When Microsoft announced it would be releasing Windows 10 earlier this year, the buzz surrounding the announcement was firmly centered on four words: Windows as a Service. Now, a few months after its release, it’s time to reflect on what we’ve learned about this new version of Windows.
We Saw it Coming
Windows 10 – and the idea of it being a service – didn’t come without warning. Microsoft gave the marketplace a big heads up in January of this year and invested a lot of time and resources into educating people about the logic behind the shift and how it would allow them to be more nimble, flexible, and responsive to changing consumer demands.
As technology author Adrian Kingsley-Hughes wrote back in January, “Windows as a Service has been in the cards for some time. The idea is that Windows will transition away from being a monolithic product that sees periodic major releases, to a product that’s continually being updated and tweaked in the background.”
There was a lot of buzz surrounding Windows 10 then, and there’s still plenty of conversation revolving around Windows as a Service now. From webinars designed to help IT professionals manage clients and businesses to online Windows 10 user help guides, the industry has been abuzz with talk about this new upgrade of the omni-present Windows software.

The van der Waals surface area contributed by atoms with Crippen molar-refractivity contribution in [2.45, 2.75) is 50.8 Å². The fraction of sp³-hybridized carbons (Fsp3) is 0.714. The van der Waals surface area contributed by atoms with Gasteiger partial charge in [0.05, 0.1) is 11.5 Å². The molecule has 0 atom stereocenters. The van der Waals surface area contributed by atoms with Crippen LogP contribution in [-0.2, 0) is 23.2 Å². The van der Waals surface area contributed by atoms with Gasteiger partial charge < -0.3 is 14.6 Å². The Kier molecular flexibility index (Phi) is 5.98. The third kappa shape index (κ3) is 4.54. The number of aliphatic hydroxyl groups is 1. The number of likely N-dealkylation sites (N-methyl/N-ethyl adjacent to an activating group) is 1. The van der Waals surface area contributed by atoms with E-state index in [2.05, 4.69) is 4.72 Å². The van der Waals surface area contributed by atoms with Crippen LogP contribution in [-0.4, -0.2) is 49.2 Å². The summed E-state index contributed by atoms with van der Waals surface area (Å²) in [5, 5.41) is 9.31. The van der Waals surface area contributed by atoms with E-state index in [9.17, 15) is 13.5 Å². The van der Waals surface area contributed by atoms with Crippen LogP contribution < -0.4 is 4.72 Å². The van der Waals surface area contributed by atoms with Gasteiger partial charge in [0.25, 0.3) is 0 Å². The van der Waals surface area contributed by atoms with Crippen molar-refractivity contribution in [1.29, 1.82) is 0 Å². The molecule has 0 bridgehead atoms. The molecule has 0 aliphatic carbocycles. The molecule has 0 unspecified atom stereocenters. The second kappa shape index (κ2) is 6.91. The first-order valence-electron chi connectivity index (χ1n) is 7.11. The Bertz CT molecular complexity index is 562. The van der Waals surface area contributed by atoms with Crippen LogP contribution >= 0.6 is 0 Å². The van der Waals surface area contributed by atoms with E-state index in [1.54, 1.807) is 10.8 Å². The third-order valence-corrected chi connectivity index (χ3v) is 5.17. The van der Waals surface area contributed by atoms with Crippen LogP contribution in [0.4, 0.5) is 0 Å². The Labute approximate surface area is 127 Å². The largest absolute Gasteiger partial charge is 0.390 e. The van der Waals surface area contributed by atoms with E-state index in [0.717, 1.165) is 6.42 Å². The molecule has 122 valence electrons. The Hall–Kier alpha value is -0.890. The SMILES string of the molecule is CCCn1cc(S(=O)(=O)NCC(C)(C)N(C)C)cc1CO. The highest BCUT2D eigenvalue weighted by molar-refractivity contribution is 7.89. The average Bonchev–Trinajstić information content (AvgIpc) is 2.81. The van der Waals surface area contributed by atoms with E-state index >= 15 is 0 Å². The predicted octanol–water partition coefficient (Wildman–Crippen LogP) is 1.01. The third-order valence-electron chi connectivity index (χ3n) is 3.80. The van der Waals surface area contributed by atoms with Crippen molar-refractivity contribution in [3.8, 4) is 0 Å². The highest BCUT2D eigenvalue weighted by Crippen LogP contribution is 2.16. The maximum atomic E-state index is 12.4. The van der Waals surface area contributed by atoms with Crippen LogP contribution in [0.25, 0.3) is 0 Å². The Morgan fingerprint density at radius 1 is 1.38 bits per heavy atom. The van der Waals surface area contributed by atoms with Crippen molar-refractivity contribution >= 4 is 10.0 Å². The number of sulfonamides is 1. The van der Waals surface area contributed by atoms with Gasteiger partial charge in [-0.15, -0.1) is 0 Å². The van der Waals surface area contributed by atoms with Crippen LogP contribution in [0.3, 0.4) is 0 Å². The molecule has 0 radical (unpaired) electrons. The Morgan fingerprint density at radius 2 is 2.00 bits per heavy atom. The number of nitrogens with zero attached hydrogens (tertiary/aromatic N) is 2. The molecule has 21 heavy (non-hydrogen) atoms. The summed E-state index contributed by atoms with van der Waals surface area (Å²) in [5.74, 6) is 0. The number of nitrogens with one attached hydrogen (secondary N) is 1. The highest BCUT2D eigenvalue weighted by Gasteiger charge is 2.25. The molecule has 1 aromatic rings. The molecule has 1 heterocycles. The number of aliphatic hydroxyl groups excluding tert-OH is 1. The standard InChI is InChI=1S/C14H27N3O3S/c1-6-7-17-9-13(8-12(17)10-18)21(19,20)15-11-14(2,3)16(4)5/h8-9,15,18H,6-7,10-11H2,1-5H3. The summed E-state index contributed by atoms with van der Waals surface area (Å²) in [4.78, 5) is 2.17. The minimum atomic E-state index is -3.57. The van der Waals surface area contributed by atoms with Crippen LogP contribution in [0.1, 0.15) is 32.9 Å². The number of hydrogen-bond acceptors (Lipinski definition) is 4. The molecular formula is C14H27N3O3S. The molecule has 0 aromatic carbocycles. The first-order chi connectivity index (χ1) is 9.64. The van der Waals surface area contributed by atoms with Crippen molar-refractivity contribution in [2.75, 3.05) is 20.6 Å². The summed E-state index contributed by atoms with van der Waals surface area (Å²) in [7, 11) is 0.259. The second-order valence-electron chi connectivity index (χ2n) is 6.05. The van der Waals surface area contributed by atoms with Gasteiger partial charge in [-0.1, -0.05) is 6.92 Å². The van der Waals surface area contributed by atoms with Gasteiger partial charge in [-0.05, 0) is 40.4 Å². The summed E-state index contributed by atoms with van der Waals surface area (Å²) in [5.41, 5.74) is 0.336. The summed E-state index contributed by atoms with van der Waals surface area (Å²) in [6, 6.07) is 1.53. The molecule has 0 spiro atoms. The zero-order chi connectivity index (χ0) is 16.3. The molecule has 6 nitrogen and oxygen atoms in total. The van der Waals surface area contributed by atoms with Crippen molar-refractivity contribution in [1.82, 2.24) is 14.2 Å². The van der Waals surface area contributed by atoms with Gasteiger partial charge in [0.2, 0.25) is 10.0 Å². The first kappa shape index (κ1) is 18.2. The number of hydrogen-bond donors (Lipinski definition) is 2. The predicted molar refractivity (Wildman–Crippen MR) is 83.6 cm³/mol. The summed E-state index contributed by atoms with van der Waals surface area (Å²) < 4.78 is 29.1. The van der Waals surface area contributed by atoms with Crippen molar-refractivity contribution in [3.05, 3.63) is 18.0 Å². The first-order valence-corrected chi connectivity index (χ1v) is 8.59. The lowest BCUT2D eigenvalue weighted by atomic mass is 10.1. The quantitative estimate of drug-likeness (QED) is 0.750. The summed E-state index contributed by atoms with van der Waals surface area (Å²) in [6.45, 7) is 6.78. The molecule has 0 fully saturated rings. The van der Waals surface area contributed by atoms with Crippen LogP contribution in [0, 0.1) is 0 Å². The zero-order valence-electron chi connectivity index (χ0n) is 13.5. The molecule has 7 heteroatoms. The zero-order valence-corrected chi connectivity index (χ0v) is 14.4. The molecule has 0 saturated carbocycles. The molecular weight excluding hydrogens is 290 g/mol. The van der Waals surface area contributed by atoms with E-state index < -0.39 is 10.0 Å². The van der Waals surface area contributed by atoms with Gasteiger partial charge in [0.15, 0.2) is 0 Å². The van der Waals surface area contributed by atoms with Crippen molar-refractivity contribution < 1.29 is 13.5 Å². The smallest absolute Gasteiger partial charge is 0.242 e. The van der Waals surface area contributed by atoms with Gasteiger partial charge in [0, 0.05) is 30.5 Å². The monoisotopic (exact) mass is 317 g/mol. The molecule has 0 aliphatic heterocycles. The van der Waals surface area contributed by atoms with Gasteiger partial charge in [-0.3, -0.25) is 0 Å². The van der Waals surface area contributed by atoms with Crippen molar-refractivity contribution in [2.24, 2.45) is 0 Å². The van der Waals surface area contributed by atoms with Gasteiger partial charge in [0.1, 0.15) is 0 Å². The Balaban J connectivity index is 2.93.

What We’ve Already Learned
But what have we learned thus far? Have the changes been as severe as predicted, or has it all been hype? Well, there are certainly some changes, but everything is pretty familiar on the surface level. “The short story is that Windows 10 isn’t ready for everyone,” Emil Protalinski of VentureBeat wrote in early October. “Between launch and this week, not much has changed in terms of functionality.”
Protalinski tells readers that there really isn’t much of a downside to installing Windows 10 now, but understands that some businesses will be hesitant to jump in headfirst. Upgrading from one software version to another – particularly at an enterprise level – always calls for careful deliberation. However, the good news is that it’s relatively risk-free. Despite a few bugs and a bit of a learning curve, it’s smart for business owners and IT professionals to begin testing Windows 10 out on select PCs. After getting used to the differences, they can then invest in across the board upgrades.
Microsoft is currently offering Windows 7 and Windows 8.1 owners a free upgrade to Windows 10 (for a limited time). Protalinski’s advice is that students and casual users hold off a bit, whereas business owners and IT professionals shouldn’t be afraid of upgrading.
Uncertainty Rubs Many the Wrong Way
While no major flaws or issues have been discovered with Windows 10 yet, many potential users find the uncertain nature of the new version concerning. For example, it appears that Microsoft is following other industry competitors and transitioning towards a pay-per-user model. What effect will this have on the average company’s bottom line?
Enterprises are also wondering how the Windows as a Service aspect will look down the road. Will Windows be in a constant state of flux? Will things change so rapidly that users are incapable of grasping how different aspects work and function? These are real questions and concerns in the marketplace.
Pros May Outweigh the Cons
In the end, though, the potential pros seem to outweigh the cons. While we’re only a few weeks in, Microsoft does appear to have its enterprise customers’ best interests in mind. The biggest benefit is that Windows 10 finally removes the virtual boundaries between PCs and mobile devices. Kingsley-Hughes calls this the “grand unification of Windows” and believes it will be the primary reason for success.